Search results for 'Jeffrey McCarthy' (try it on Scholar)

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  1.  1
    Timothy McCarthy (1984). Review: Richard Jeffrey, Formal Logic: Its Scope and Limits. [REVIEW] Journal of Symbolic Logic 49 (4):1408-1409.
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  2.  30
    Jeffrey McCarthy (2002). A Theory of Place in North American Mountaineering. Philosophy and Geography 5 (2):179 – 194.
    This essay examines mountaineering narratives in the light of recent eco-critical scholarship to assert that their tales of intense awareness and connection reveal a more fundamental integration between human subject and natural object than our culture has imagined. North American climbing narratives show three primary modes of imagining nature: first, as an object to conquer; second, as a picturesque setting to admire; third, as the extension of a self whose identity is shaped by the interpenetration of the human and the (...)
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  3. Charles R. Acland, Jeffrey Brison, Gisela Cramer, Julia L. Foulkes, Johannes C. Gall, Anna McCarthy, Manon Niquette, Theresa Richardson, Haidee Wasson & Marion Wrenn (2009). Patronizing the Public: American Philanthropy's Transformation of Culture, Communication, and the Humanities. Lexington Books.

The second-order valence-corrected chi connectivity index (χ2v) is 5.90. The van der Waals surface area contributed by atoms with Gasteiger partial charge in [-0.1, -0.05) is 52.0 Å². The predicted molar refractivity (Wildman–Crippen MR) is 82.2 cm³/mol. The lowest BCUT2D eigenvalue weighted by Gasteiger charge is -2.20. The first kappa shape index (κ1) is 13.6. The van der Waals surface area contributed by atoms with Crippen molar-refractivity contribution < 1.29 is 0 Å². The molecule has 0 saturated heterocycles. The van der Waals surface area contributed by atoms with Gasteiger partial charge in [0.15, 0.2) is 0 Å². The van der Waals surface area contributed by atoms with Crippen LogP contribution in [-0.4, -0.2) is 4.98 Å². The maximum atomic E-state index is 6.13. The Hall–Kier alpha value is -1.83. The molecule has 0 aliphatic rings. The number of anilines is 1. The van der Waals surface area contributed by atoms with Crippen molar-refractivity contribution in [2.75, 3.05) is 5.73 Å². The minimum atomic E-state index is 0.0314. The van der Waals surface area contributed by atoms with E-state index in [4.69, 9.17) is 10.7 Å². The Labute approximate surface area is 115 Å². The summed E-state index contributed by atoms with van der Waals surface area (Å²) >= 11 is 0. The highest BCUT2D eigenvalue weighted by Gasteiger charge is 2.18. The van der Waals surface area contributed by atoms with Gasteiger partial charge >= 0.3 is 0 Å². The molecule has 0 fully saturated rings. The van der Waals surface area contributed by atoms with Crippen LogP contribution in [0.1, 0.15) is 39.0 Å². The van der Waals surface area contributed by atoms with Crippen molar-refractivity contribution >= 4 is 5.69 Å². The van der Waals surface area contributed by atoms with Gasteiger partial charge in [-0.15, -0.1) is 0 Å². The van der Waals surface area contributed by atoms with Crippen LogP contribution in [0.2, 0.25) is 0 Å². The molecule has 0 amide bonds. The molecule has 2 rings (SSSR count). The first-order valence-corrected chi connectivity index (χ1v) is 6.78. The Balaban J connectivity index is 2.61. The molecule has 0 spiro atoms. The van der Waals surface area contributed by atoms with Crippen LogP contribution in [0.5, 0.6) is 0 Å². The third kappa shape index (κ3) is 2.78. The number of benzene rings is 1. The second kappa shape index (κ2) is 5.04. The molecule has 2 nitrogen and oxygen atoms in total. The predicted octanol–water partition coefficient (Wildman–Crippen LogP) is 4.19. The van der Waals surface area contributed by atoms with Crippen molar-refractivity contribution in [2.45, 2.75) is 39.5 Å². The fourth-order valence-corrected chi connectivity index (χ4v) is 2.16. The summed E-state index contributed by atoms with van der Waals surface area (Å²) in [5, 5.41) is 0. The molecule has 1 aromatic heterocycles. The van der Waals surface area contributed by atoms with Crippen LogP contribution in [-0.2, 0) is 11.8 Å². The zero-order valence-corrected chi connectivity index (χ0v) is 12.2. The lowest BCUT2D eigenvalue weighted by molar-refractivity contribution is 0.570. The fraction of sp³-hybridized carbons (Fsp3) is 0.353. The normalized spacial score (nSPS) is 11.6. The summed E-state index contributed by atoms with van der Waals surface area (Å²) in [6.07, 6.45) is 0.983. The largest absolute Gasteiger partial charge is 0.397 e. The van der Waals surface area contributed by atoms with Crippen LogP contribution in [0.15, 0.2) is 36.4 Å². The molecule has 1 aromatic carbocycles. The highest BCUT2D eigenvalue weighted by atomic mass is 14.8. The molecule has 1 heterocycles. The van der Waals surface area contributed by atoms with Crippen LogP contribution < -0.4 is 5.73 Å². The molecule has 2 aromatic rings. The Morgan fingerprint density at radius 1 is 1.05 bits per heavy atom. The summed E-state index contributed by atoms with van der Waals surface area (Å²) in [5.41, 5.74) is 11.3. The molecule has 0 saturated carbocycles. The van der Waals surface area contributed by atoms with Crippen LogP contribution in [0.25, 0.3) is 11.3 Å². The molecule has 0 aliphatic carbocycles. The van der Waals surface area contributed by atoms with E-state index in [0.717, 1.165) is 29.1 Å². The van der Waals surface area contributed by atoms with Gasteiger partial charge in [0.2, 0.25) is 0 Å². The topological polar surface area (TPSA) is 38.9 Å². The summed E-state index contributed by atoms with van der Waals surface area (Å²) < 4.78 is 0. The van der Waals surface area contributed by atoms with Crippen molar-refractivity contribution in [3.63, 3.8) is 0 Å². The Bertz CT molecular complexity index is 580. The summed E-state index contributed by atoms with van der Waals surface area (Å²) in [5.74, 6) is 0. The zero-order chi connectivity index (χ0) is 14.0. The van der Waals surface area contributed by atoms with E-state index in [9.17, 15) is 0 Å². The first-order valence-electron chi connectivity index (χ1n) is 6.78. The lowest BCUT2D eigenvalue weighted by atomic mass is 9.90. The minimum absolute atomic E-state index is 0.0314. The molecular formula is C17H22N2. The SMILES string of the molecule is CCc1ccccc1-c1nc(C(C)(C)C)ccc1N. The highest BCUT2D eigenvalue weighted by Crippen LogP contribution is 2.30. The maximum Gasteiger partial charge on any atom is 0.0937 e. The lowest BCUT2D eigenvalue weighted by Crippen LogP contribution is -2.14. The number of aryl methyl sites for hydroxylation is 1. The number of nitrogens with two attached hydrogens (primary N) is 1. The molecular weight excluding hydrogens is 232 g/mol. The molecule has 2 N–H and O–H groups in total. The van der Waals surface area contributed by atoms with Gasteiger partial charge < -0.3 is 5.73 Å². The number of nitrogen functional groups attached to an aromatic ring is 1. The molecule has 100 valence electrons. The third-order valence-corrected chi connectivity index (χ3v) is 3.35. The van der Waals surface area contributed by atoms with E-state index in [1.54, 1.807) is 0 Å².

Patronizing the Public is the first detailed and comprehensive examination of how American philanthropy has transformed culture, communication, and the humanities. Drawing on an impressive range of archival and secondary sources, the chapters in the volume shed light on philanthropic foundations have shaped numerous fields, including film, television, radio, journalism, drama, local history, museums, as well as art and the humanities in general.
     
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  4.  11
    Lance McCarthy (2007). Flinders University, Adelaide, South Australia Author's Email: Lance. McCarthy@ Flinders. Edu. Au. Apeiron 14 (4):481.
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  5.  11
    Rudolf Carnap & Richard C. Jeffrey (1972). Book Review:Studies in Inductive Logic and Probability Rudolf Carnap, Richard C. Jeffrey. [REVIEW] Philosophy of Science 39 (4):549-.
  6. Domenico Costantini, Maria Carla Galavotti & Richard C. Jeffrey (1997). Probability, Dynamics, and Causality Essays in Honour of Richard C. Jeffrey.
     
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  7. María Herrera Lima & Thomas McCarthy (1993). Crítica de la Razón Impura: entrevista con Thomas McCarthy. Revista Internacional de Filosofía Política 2:147-155.
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  8. D. E. Moore (1996). When Elephants Weep by Jeffrey Moussaieff Masson and Susan McCarthy. Society and Animals 4:98-99.
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  9.  21
    Richard C. Jeffrey (2004). Formal Logic: Its Scope and Limits. Hackett Pub..